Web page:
President Tsai Ing-wen (蔡英文) yesterday inaugurated the nation’s newest research vessel at a shipyard in Keelung as she vowed to make Taiwan a prosperous and sustainable maritime country.
The 2,155-tonne R/V New Ocean Researcher 1, one of three ships commissioned by the Ministry of Science and Technology from CSBC Corp, Taiwan (台船), was built at a cost of nearly NT$646 million (US$21.86 million) and is to take over the mission of the R/V Ocean Researcher I, which stopped operations earlier this year.
It is part of the new research fleet, along with the R/V New Ocean Researcher 2 and the R/V New Ocean Researcher 3 — also built by CSBC and inaugurated last year — and the R/V Legend, built by a Singaporean shipbuilder and inaugurated in 2018.
Photo courtesy of the Ministry of Science and Technology via CNA
Yesterday was a big day for the nation, as the R/V New Ocean Researcher 1, built by a domestic shipbuilder, was finally inaugurated after years of planning, Tsai told a ceremony at CSBC’s Keelung shipyard.
The ship would embark on trips to Guam and Palau to survey typhoon genesis hotspots in the western Pacific, as well as the Mariana Trench and the North Equatorial Current, under the ministry’s “Sailing to the Blue Sea” program, Tsai said.
The surveys would advance people’s understanding of the environment, improve natural disaster response, and allow the nation to contribute to the global community and promote sustainable development in the region, she said.
As a nation surrounded by waters, Taiwan is intimately tied to the ocean in many aspects, but for a long period, Taiwanese lacked oceanic education and turned their backs on the ocean, Tsai said, citing remarks by author Liao Hung-chi (廖鴻基), whose books focus on the ocean.
However, society has renewed its understanding of the ocean, thanks to efforts by the previous research vessels over the past three decades, she said, adding that the new fleet would expand the scope of research on existing foundations.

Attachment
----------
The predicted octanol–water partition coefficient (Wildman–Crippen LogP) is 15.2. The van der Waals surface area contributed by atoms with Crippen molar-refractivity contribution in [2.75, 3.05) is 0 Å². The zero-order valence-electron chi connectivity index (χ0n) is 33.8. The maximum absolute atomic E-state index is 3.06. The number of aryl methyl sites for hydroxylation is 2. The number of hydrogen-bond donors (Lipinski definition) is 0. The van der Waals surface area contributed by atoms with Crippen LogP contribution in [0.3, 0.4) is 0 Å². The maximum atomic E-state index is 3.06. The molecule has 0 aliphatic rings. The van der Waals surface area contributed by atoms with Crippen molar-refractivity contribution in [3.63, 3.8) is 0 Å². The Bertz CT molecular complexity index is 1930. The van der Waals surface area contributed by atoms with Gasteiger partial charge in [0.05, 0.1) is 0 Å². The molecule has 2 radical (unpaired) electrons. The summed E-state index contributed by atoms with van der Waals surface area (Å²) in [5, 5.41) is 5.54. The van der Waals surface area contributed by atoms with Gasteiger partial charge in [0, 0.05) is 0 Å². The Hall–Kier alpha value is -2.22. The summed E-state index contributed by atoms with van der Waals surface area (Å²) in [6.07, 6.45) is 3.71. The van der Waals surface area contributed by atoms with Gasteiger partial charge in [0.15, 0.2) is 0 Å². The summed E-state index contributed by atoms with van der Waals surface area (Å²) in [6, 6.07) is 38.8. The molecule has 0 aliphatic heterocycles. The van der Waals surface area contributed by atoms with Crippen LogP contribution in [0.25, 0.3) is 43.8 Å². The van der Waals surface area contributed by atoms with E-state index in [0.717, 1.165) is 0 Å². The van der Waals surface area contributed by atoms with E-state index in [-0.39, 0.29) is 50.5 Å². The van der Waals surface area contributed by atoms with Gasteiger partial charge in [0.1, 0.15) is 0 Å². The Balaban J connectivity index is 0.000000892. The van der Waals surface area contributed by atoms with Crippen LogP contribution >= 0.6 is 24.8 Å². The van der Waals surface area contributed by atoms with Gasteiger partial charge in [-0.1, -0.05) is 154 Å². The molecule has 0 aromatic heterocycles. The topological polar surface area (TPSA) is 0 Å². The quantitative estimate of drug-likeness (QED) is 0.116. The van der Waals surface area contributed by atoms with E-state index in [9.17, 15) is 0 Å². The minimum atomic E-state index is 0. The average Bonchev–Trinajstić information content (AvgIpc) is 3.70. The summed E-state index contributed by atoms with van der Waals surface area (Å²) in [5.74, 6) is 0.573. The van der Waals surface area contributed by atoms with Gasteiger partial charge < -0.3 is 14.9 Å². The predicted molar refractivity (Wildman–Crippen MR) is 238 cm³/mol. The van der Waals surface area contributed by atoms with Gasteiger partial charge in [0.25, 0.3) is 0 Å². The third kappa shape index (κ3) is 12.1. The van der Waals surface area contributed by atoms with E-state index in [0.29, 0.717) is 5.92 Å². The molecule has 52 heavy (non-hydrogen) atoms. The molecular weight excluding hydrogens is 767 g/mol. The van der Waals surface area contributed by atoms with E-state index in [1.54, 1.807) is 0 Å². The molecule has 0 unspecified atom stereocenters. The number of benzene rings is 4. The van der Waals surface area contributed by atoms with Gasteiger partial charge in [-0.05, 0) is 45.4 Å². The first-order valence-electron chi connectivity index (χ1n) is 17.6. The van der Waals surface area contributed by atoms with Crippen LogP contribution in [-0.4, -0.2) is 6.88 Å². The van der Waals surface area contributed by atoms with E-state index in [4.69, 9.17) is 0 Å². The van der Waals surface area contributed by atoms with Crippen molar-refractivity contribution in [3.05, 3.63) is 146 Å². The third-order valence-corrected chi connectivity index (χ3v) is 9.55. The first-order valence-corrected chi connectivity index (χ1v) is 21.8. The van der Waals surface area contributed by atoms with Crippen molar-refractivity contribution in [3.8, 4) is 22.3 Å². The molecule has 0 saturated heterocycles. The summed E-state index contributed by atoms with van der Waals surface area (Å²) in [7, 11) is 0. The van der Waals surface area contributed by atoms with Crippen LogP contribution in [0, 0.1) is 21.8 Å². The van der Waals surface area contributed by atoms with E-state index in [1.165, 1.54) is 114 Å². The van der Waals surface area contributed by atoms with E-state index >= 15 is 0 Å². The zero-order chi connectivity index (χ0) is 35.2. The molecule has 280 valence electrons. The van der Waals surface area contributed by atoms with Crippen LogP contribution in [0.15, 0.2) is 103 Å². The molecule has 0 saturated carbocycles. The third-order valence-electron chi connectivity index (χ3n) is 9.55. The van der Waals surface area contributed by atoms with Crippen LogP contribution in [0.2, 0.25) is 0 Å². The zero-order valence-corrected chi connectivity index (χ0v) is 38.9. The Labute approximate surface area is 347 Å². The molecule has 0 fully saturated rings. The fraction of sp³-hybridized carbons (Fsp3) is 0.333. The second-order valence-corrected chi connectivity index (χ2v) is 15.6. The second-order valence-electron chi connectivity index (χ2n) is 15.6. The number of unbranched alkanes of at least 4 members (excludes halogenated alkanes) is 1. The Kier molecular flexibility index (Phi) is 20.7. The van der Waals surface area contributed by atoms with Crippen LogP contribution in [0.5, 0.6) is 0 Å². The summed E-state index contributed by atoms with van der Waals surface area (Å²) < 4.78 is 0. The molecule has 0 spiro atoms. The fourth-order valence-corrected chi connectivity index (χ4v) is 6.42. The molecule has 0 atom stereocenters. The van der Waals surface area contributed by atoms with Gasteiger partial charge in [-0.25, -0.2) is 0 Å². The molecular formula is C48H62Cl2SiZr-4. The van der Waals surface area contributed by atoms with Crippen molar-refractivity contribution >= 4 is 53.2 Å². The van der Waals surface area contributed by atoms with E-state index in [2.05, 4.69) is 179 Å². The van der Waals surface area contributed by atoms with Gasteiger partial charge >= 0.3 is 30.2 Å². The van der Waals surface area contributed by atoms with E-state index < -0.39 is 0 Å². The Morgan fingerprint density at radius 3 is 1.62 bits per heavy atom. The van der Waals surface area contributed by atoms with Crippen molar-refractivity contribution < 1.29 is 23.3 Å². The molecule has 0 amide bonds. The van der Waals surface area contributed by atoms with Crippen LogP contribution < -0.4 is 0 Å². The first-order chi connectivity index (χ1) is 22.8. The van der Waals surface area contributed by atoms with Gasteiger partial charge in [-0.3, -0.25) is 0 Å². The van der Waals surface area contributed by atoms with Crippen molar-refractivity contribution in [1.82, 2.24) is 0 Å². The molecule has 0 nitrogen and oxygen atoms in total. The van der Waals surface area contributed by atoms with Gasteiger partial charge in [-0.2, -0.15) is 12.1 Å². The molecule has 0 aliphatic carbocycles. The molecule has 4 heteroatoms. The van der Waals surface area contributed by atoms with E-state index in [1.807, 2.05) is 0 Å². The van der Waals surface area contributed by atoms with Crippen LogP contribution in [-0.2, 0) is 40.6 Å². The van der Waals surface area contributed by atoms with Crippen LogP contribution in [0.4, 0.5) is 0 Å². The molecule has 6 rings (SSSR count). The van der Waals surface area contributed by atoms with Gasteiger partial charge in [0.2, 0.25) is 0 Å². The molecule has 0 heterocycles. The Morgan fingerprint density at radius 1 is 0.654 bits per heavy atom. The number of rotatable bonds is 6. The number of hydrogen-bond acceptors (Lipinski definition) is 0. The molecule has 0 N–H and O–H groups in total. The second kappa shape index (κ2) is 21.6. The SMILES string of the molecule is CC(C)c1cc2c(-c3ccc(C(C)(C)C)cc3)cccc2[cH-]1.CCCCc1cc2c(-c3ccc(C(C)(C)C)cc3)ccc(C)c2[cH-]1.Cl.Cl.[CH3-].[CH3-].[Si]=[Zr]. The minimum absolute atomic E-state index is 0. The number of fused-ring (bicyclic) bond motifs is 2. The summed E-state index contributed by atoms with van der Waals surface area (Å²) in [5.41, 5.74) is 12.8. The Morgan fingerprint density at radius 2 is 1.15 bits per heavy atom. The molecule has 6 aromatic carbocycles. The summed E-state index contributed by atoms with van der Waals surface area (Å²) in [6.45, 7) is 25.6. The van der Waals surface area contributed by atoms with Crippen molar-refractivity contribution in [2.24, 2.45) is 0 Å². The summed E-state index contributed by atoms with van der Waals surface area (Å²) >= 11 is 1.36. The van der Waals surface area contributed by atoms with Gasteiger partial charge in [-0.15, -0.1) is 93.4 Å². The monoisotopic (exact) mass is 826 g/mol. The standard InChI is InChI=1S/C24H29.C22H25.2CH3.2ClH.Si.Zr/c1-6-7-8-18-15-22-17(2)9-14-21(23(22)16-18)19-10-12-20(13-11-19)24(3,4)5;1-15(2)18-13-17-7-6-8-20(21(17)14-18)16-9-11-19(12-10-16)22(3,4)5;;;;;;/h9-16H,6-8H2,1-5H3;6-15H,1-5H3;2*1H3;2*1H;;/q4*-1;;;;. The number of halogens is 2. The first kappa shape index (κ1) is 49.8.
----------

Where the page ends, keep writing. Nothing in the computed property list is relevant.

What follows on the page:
“Let us build a prosperous and sustainable maritime country,” Tsai said, as she wished the new ship smooth sailing.
The “Sailing to the Blue Sea” program encourages marine research in distant seas, Deputy Minister of Science and Technology Lin Minn-tsong (林敏聰) said.
With the ships using state-of-the-art instruments, the ministry aims to establish a “four-dimensional “observation network to deepen the nation’s understanding of the marine environment and weather conditions to promote a sustainable marine environment, he said.
The R/V New Ocean Researcher 1, which is to be transferred from the ministry to National Taiwan University’s Institute of Oceanography for management, is scheduled to visit Guam in December, but the plan is subject to change due to the COVID-19 pandemic, institute director Jan Sen (詹森) said.
The institute plans to install a Doppler radar to collect meteorological data within a 150km radius vertically and horizontally, he said, adding that such radar systems are only found on Australian, Japanese and US research vessels.
The ship’s state-of-the-art instruments include shallow and deep-sea multibeam echosounders that would allow scientists to produce high-resolution 3D maps of sea floors, Jan said.
The institute also displayed several instruments that could be deployed on the vessel, including a data buoy for ocean and weather observations, a Seaglider autonomous underwater vehicle and a remotely operated vehicle.
Building the research ships to complex scientific instrument specifications was a challenge for CSBC, which was used to constructing large commercial ships, chairman Cheng Wen-lon (鄭文隆) said.